Another example of an orthogonal array produced by the method according to the invention is shown in FIG. 5B. The experiments designed in this case are based on a process having three factors, F1, F2, and F3. Each of the factors has three levels, i.e., p=3. In this case, two interactions, F1 F2 and F1 F3, are to be taken into account in determining the optimal levels. Thus, m1 =2, m2 =3, m3 also=3, and m4 =0.
In step 16 of FIG. 4A, k=m3 =3 is used to determine whether the inequality of expression (3) is met, as follows: ##EQU5## This inequality is satisfied, so it is determined that k=3, and step 18 of FIG. 4A is bypassed.
The number of experiments is determined in step 20 as 33 =27. In step 24, a complete set of permutations for the three factors involved in the interactions is designed. As it happens, in this example, all of the factors are involved in the interactions. Galois field theory requires that, in effect, a complete set of permutations for all of the levels of all of the factors is required to identify the optimal levels for the factors, when the two interactions given above are taken into account. As a result, the orthogonal array shown in FIG. 5B is produced.
If the orthogonal arrays of FIGS. 5A and 5B are compared, along with the factors and interactions which are to be taken into account in designing the respective sets of experiments, it will be seen intuitively that the additional interaction in the second example places a greater constraint on the optimal levels for the process, and therefore requires a larger number of experiments. This intuition translates into theory in expressions (3) and (4), in that m1, the number of interactions, and m3, the number of factors involved in the interactions, both increase from the first example to the second. Therefore, the value of k must be greater to satisfy either expression (3) or expression (4) in the second example, than it would be in the first example.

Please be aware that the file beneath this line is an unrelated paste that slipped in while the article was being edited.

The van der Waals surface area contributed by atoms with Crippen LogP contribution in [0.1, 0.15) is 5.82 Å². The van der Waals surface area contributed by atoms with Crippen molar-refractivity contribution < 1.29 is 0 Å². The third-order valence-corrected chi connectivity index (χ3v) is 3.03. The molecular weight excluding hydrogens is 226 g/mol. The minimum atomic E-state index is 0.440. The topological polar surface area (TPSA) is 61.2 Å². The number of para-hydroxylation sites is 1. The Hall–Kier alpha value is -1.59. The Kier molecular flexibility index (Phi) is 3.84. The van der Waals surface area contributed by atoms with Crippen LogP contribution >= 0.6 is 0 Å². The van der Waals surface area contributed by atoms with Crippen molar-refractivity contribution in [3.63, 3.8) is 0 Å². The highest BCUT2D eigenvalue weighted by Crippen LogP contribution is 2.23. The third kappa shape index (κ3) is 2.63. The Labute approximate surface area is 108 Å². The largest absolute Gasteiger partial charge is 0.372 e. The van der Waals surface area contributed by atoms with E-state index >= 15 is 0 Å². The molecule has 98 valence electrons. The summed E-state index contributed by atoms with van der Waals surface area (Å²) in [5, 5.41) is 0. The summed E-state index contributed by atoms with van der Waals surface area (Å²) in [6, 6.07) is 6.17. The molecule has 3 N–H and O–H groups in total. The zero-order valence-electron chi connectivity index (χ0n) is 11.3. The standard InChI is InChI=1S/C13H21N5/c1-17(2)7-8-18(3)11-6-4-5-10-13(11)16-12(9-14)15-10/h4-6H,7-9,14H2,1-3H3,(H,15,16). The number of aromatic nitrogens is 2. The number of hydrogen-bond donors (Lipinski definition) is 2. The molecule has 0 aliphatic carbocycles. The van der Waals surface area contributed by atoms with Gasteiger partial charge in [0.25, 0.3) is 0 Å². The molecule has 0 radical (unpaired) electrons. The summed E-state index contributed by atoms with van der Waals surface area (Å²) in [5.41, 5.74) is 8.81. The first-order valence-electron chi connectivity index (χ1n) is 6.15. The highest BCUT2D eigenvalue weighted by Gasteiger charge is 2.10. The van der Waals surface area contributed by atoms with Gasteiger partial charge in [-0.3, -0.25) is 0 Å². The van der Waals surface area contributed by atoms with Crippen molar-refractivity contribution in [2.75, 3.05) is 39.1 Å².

The orthogonal arrays produced in FIGS. 5A and 5B have columns for the three factors in each respective case. However, in neither case does the orthogonal array include a column for the interaction. In an alternative embodiment of the invention, an orthogonal array can include additional columns for interactions, as well as the columns for the factors. Level symbols can be generated for the columns devoted to the interactions by using coefficients corresponding to the indices of the interaction, i.e., the coefficients that were not used for calculating levels for the remaining factors.